And so we have Obama-booster and popular liberal blogger Digby, commenting on a recent piece by Matt Taibbi about the hypocrisy of conservatives who have learned to stopped worrying and love anti-interventionism now that a Democrat's in office, writing this bit of reassuring nonsense:
Plenty of Democrats switch positions on these wars depending on who's making the case as well. But the Republican Party and conservatism in general is organized around militarism and national chauvinism to a far greater extent than modern liberalism so I'd be less inclined to trust a "conservative pacifist" to follow through than I would a Democrat.Whoa boy, where to begin? Granted, the worship of militarism may be a bit cruder at a Tea Party rally than at a Center for American Progress policy luncheon, but the idea that jingoism is largely, if not exclusively, a conservative phenomenon is something that, well, only a liberal incapable (or unwilling) to come to terms with the reality of their movement could say.
That conservatives organize around militarism to a "far greater" extent than Democrats may be a soothing notion to party activists, especially at a time when modern liberalism's crowning achievement, Barack Obama, is daily slaughtering Pakistani civilians with Predator drones, but, even were it true, it hasn't appeared to make a damn of a difference to the people of Afghanistan, Iraq, Yemen or Somalia. Argue about the rhetoric all you want, the policies sure aren't more peaceful.
And let's just look at history, shall we? World War I, Korea, Vietnam -- all bloodbaths carried out by Democrats, by progressive heroes Woodrow Wilson, Harry Truman and LBJ (with an assist from JFK). By contrast, Dwight D. Eisenhower, Rethuglican, campaigned on ending a war -- and actually did it. So did the bastard Richard Nixon, albeit belatedly.
"I figured out the other day," former Republican Senator Bob Dole remarked during a 1976 debate, "if we added up the killed and wounded in Democrat wars in this century, it would be about 1.6 million Americans, enough to fill the city of Detroit." Dole was widely criticized for his remarks, but he was on to something: Democrats -- liberals -- love themselves a good freedom bombing, especially when cloaked in Kiplingesque humanitarianism.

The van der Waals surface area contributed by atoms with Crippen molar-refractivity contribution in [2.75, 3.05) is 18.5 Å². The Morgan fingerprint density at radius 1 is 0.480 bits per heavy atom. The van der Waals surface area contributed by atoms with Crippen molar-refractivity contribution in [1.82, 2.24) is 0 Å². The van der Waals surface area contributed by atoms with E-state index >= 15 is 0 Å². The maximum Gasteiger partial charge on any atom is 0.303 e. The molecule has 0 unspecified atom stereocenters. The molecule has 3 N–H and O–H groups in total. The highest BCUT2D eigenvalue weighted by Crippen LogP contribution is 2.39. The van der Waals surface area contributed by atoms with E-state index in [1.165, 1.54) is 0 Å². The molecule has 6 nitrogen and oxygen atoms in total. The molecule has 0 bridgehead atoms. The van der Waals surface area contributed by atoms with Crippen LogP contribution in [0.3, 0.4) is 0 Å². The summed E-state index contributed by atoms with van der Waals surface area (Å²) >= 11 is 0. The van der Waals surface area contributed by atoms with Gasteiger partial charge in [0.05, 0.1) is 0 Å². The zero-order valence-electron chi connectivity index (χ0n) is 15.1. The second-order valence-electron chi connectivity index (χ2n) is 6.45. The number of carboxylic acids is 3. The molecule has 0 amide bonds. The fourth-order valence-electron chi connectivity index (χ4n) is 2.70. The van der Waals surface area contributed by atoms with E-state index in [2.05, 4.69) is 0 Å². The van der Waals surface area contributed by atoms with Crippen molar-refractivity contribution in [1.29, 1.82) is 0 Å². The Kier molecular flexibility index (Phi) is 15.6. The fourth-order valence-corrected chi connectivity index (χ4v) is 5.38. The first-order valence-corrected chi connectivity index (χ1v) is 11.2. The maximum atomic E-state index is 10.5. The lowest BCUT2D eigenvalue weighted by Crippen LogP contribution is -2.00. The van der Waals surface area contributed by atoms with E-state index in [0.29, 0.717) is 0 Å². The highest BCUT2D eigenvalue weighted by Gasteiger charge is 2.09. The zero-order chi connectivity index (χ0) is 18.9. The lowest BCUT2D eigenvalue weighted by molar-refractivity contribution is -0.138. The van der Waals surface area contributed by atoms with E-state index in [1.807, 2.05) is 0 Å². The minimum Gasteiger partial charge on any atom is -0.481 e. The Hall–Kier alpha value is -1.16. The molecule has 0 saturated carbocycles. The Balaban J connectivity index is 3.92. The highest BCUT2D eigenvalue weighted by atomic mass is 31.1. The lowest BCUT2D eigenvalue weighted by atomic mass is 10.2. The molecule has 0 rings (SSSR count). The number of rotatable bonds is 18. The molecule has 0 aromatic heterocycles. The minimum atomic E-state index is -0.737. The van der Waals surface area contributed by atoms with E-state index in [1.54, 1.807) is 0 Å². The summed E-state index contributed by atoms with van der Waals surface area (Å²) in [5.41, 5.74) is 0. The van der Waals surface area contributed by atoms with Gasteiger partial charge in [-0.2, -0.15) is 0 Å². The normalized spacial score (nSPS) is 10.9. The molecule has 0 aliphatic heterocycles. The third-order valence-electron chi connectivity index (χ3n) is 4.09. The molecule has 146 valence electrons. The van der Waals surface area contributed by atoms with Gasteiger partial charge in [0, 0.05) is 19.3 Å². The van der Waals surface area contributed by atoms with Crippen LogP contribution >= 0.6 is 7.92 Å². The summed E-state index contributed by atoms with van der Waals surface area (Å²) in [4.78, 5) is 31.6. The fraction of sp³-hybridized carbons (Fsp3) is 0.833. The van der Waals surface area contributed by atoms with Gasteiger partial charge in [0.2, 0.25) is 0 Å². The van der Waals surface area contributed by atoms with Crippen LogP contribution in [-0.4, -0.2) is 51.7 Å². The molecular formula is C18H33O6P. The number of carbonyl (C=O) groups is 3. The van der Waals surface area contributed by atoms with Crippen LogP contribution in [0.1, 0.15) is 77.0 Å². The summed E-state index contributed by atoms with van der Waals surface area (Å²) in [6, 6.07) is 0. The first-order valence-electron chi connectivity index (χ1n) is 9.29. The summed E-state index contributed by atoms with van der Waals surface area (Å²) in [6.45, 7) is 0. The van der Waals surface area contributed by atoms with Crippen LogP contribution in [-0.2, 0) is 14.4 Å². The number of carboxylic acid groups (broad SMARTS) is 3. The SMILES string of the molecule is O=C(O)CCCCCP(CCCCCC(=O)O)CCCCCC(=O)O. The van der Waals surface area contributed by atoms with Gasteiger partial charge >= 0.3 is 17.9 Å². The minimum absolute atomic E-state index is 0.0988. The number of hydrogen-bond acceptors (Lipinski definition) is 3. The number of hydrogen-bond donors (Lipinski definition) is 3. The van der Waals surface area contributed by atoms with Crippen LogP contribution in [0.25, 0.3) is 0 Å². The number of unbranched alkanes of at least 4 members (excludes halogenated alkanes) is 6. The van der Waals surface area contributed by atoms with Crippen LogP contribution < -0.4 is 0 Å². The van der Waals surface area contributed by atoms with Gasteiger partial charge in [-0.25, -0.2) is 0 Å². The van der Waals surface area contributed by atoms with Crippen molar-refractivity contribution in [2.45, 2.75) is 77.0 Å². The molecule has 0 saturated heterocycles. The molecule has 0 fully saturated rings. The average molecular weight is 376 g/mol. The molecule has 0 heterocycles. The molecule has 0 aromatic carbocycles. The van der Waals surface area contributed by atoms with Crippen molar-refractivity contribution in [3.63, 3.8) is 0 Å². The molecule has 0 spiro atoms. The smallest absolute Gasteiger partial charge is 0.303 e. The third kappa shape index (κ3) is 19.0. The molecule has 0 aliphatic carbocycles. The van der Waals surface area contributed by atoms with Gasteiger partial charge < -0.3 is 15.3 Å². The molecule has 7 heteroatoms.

"I remember when I was a teenager reading something from the Republican National Committee that said that Democrats start wars, Republicans end them," Congressman John Duncan, a Republican from Tennessee, told me in a 2007 interview. The point isn't that Republicans are reliable carriers of the antiwar flag, but rather that conservative and liberal politicians alike are fond of embracing antiwar rhetoric -- when out of power; we know what they do when their fingers are the ones on the trigger.
As for that bit about "national chauvinism" being more or less a conservative-only thing? One need only look to Obama's recent assertion, while justifying an illegal war, that "[s]ome nations may be able to turn a blind eye to atrocities in other countries. The United States of America is different." If that ain't chauvinism, what is?
Yes, yes, of course the Republicans are awful. And no, you shouldn't place much faith in conservative pacificism. But here's the thing: if you care about peace, you shouldn't be inclined to trust any politician, even if they talk pretty and namedrop FDR. Peace isn't a part of what politicians do once in power, regardless of which party or movement to which they claim allegiance. Instead of self-serving myth-making, liberal bloggers would do well to turn their attention to their own movement's embrace of American exceptionalism, which is marginally more sophisticated than the competition's but no less deadly.